The Victoria & Albert Museum alone, according to its director Tristram Hunt, received nearly 19,000 objects in its early days when it was set up in the mid-19th century, amassed by officials of the East India Company. Tens of thousands more are elsewhere; for example, in the British Museum, Natural History Museum, Ashmolean Museum, Fitzwilliam Museum, the vast Royal Collection and private collections. The Clive Museum in Powis Castle in Wales is reputed to be the largest private collection, assembled by two generations of the Clive family: Robert Clive, first governor of the Bengal Presidency and his son Edward, who as governor of the Madras Presidency defeated Tipu Sultan in the late 18th century. Objects in the Clive Museum include ivories, textiles, statues of Hindu gods, ornamental silver and gold, weapons, ceremonial armour, but the most notable ones are the palanquin of Siraj-ud-Daula, the Nawab of Bengal, left behind when he fled the battlefield of Plassey, and the campaign tent of Tipu Sultan.

India has been particularly active in recent years to recover stolen artefacts. Successful restitutions have taken place from Germany, France, Australia and the US. Efforts to recover heritage are backed in Britain by closer coordination between the British police, the Indian high commission, art volunteers and investigative agencies such as the Enforcement Directorate, the Directorate of Revenue Intelligence and the Central Bureau of Investigation. Scotland Yard’s dedicated Art and Antiques Unit set up in 1969 has aided the recovery and return of several artefacts overseen by four recent high commissioners: Navtej Sarna, Y K Sinha, Ruchi Ghanashyam and Gaitri Issar Kumar. In one case of recovery, American investigators were also involved.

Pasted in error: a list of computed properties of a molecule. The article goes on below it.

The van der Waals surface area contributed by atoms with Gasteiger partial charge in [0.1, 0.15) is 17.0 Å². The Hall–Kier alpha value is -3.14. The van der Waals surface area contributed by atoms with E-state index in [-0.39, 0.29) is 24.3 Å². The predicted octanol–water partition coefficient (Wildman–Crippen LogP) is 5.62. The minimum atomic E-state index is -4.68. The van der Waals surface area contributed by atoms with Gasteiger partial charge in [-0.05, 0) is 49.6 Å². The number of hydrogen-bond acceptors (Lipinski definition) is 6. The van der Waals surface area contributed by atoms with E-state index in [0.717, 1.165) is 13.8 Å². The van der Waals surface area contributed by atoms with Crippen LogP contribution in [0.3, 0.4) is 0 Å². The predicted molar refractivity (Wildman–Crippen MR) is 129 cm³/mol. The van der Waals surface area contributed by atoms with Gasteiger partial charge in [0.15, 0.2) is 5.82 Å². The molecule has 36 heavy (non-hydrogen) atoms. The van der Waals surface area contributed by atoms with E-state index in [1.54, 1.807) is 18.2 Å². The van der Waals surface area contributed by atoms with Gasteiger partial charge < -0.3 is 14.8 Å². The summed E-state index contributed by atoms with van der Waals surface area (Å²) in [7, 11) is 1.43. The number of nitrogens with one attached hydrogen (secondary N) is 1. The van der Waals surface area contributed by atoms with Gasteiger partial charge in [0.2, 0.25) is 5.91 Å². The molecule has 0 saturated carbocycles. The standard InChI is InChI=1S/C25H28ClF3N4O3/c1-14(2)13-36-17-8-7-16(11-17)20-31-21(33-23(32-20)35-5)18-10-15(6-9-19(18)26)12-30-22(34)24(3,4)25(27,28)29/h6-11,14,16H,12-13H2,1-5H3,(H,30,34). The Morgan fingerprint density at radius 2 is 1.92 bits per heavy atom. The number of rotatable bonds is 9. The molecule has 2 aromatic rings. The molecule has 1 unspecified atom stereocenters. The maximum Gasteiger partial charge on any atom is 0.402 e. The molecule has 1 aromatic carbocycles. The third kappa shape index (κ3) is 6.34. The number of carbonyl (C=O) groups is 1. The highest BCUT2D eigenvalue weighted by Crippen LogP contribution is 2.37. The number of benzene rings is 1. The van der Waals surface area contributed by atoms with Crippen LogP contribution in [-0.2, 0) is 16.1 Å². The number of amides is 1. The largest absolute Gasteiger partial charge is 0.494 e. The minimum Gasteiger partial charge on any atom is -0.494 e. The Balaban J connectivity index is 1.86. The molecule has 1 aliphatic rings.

But recovering and returning artefacts that figure in the illegal antiques trade is a relatively easier part of the effort. The return of better-known items remains a matter of debate and conjecture; the most famous item is the ‘Kohinoor’ diamond. Former prime minister David Cameron, when asked about returning the dazzling diamond on a visit to India in 2010, simply said: "If you say yes to one you suddenly find the British Museum would be empty. I think I am afraid to say…it is going to have to stay put”.

The British Museum is prohibited from permanently removing items from its collection under a 1963 UK law; its position is that there is a much public benefit to visitors in displaying the whole world under one roof; that the strength of the museum's collection is its breadth and depth, which allows visitors to compare and contrast cultures and understand interconnectivity. One way out is to ‘loan’ the items from British museums to India and other former colonies for brief periods to be shown to their peoples. But the temporary workaround raises another criticism: a ‘loan’ means Britain remains the owner. There are also those who believe the artefacts should stay in Britain, since they are better preserved here than in their countries of origin. The debate continues.